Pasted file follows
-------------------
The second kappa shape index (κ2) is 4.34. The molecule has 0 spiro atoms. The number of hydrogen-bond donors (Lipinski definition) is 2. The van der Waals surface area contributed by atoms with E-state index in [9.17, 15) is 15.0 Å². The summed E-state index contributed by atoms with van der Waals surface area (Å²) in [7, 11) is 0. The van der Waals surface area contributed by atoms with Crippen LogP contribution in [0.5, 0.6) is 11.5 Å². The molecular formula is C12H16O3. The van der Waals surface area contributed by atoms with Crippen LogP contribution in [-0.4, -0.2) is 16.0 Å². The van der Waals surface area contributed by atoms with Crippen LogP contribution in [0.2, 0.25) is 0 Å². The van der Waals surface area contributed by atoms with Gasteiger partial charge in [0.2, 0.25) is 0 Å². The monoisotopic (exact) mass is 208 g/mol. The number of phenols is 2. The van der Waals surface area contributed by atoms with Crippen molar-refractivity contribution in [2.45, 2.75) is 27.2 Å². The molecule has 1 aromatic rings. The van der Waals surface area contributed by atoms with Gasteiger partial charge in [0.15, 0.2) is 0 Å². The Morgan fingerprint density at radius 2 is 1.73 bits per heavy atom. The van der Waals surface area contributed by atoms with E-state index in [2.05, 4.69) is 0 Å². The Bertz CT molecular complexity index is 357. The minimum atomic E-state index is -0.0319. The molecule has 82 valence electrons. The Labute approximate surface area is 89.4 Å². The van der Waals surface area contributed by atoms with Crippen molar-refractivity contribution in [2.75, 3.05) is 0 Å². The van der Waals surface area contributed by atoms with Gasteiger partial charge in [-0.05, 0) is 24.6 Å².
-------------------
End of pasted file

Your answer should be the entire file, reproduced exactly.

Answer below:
The second kappa shape index (κ2) is 4.34. The molecule has 0 spiro atoms. The number of hydrogen-bond donors (Lipinski definition) is 2. The van der Waals surface area contributed by atoms with E-state index in [9.17, 15) is 15.0 Å². The summed E-state index contributed by atoms with van der Waals surface area (Å²) in [7, 11) is 0. The van der Waals surface area contributed by atoms with Crippen LogP contribution in [0.5, 0.6) is 11.5 Å². The molecular formula is C12H16O3. The van der Waals surface area contributed by atoms with Crippen LogP contribution in [-0.4, -0.2) is 16.0 Å². The van der Waals surface area contributed by atoms with Crippen LogP contribution in [0.2, 0.25) is 0 Å². The van der Waals surface area contributed by atoms with Gasteiger partial charge in [0.2, 0.25) is 0 Å². The monoisotopic (exact) mass is 208 g/mol. The number of phenols is 2. The van der Waals surface area contributed by atoms with Crippen molar-refractivity contribution in [2.45, 2.75) is 27.2 Å². The molecule has 1 aromatic rings. The van der Waals surface area contributed by atoms with Gasteiger partial charge in [0.15, 0.2) is 0 Å². The Morgan fingerprint density at radius 2 is 1.73 bits per heavy atom. The van der Waals surface area contributed by atoms with E-state index in [2.05, 4.69) is 0 Å². The Bertz CT molecular complexity index is 357. The minimum atomic E-state index is -0.0319. The molecule has 82 valence electrons. The Labute approximate surface area is 89.4 Å². The van der Waals surface area contributed by atoms with Crippen molar-refractivity contribution in [2.75, 3.05) is 0 Å². The van der Waals surface area contributed by atoms with Gasteiger partial charge in [-0.05, 0) is 24.6 Å².